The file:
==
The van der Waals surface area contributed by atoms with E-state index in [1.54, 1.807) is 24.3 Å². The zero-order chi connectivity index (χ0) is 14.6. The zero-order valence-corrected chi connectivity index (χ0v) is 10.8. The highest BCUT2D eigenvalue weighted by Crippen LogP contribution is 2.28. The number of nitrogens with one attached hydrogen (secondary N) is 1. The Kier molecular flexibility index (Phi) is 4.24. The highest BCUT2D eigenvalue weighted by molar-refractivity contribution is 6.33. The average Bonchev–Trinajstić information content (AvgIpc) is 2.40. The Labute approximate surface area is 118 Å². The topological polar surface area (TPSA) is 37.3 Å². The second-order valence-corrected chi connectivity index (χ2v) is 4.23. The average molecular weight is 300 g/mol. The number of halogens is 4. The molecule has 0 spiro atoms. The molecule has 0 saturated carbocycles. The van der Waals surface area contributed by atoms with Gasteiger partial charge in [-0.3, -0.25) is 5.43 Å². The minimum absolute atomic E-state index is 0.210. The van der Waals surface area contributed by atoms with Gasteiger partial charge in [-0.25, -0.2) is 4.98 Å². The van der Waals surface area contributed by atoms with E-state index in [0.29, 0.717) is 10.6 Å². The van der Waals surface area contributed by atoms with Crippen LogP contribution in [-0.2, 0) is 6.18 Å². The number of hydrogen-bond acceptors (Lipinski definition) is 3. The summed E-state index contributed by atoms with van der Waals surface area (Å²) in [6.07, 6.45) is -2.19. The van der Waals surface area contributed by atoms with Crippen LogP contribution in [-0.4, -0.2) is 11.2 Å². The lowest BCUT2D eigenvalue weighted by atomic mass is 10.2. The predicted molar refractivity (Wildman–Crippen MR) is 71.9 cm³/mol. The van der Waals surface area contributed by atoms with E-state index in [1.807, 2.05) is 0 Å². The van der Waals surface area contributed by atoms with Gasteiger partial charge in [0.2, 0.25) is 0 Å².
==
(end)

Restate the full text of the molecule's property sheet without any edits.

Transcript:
The van der Waals surface area contributed by atoms with E-state index in [1.54, 1.807) is 24.3 Å². The zero-order chi connectivity index (χ0) is 14.6. The zero-order valence-corrected chi connectivity index (χ0v) is 10.8. The highest BCUT2D eigenvalue weighted by Crippen LogP contribution is 2.28. The number of nitrogens with one attached hydrogen (secondary N) is 1. The Kier molecular flexibility index (Phi) is 4.24. The highest BCUT2D eigenvalue weighted by molar-refractivity contribution is 6.33. The average Bonchev–Trinajstić information content (AvgIpc) is 2.40. The Labute approximate surface area is 118 Å². The topological polar surface area (TPSA) is 37.3 Å². The second-order valence-corrected chi connectivity index (χ2v) is 4.23. The average molecular weight is 300 g/mol. The number of halogens is 4. The molecule has 0 spiro atoms. The molecule has 0 saturated carbocycles. The van der Waals surface area contributed by atoms with Gasteiger partial charge in [-0.3, -0.25) is 5.43 Å². The minimum absolute atomic E-state index is 0.210. The van der Waals surface area contributed by atoms with Gasteiger partial charge in [-0.25, -0.2) is 4.98 Å². The van der Waals surface area contributed by atoms with E-state index in [0.29, 0.717) is 10.6 Å². The van der Waals surface area contributed by atoms with Crippen LogP contribution in [-0.2, 0) is 6.18 Å². The number of hydrogen-bond acceptors (Lipinski definition) is 3. The summed E-state index contributed by atoms with van der Waals surface area (Å²) in [6.07, 6.45) is -2.19. The van der Waals surface area contributed by atoms with Crippen LogP contribution in [-0.4, -0.2) is 11.2 Å². The lowest BCUT2D eigenvalue weighted by atomic mass is 10.2. The predicted molar refractivity (Wildman–Crippen MR) is 71.9 cm³/mol. The van der Waals surface area contributed by atoms with E-state index in [1.807, 2.05) is 0 Å². The van der Waals surface area contributed by atoms with Gasteiger partial charge in [0.2, 0.25) is 0 Å².